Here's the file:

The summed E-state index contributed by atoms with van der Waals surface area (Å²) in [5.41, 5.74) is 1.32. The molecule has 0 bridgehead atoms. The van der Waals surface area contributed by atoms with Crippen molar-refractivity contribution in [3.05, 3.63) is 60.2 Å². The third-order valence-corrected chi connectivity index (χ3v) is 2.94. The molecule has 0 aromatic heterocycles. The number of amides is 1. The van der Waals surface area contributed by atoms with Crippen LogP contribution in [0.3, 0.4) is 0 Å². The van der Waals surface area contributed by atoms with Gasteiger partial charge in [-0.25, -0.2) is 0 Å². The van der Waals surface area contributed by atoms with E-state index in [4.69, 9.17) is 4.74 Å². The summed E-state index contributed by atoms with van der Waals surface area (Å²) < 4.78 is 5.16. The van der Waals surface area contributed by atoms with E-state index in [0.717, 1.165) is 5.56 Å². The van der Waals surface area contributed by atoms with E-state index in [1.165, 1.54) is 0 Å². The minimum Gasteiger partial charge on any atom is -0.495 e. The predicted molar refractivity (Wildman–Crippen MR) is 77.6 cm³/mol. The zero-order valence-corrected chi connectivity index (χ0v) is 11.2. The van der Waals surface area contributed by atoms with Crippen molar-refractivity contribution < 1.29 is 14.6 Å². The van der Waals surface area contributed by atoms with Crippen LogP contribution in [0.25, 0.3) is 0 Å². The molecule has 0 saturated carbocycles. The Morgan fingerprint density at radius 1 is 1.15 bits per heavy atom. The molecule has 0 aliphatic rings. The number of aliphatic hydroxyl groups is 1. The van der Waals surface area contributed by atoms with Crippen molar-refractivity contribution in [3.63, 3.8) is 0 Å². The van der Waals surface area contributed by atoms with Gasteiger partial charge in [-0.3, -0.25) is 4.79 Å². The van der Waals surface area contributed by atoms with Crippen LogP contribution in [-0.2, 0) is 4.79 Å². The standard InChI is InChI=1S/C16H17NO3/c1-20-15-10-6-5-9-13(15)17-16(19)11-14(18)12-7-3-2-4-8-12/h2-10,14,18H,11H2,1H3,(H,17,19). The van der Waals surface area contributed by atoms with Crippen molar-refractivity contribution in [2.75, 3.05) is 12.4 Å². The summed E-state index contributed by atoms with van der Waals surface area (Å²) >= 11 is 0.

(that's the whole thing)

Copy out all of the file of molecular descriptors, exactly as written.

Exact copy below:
The summed E-state index contributed by atoms with van der Waals surface area (Å²) in [5.41, 5.74) is 1.32. The molecule has 0 bridgehead atoms. The van der Waals surface area contributed by atoms with Crippen molar-refractivity contribution in [3.05, 3.63) is 60.2 Å². The third-order valence-corrected chi connectivity index (χ3v) is 2.94. The molecule has 0 aromatic heterocycles. The number of amides is 1. The van der Waals surface area contributed by atoms with Crippen LogP contribution in [0.3, 0.4) is 0 Å². The van der Waals surface area contributed by atoms with Gasteiger partial charge in [-0.25, -0.2) is 0 Å². The van der Waals surface area contributed by atoms with E-state index in [4.69, 9.17) is 4.74 Å². The summed E-state index contributed by atoms with van der Waals surface area (Å²) < 4.78 is 5.16. The van der Waals surface area contributed by atoms with E-state index in [0.717, 1.165) is 5.56 Å². The van der Waals surface area contributed by atoms with E-state index in [1.165, 1.54) is 0 Å². The minimum Gasteiger partial charge on any atom is -0.495 e. The predicted molar refractivity (Wildman–Crippen MR) is 77.6 cm³/mol. The zero-order valence-corrected chi connectivity index (χ0v) is 11.2. The van der Waals surface area contributed by atoms with Crippen molar-refractivity contribution < 1.29 is 14.6 Å². The van der Waals surface area contributed by atoms with Crippen LogP contribution in [0.25, 0.3) is 0 Å². The molecule has 0 saturated carbocycles. The Morgan fingerprint density at radius 1 is 1.15 bits per heavy atom. The molecule has 0 aliphatic rings. The number of aliphatic hydroxyl groups is 1. The van der Waals surface area contributed by atoms with Crippen molar-refractivity contribution in [3.63, 3.8) is 0 Å². The van der Waals surface area contributed by atoms with Gasteiger partial charge in [-0.3, -0.25) is 4.79 Å². The van der Waals surface area contributed by atoms with Crippen LogP contribution in [-0.2, 0) is 4.79 Å². The standard InChI is InChI=1S/C16H17NO3/c1-20-15-10-6-5-9-13(15)17-16(19)11-14(18)12-7-3-2-4-8-12/h2-10,14,18H,11H2,1H3,(H,17,19). The van der Waals surface area contributed by atoms with Crippen molar-refractivity contribution in [2.75, 3.05) is 12.4 Å². The summed E-state index contributed by atoms with van der Waals surface area (Å²) >= 11 is 0.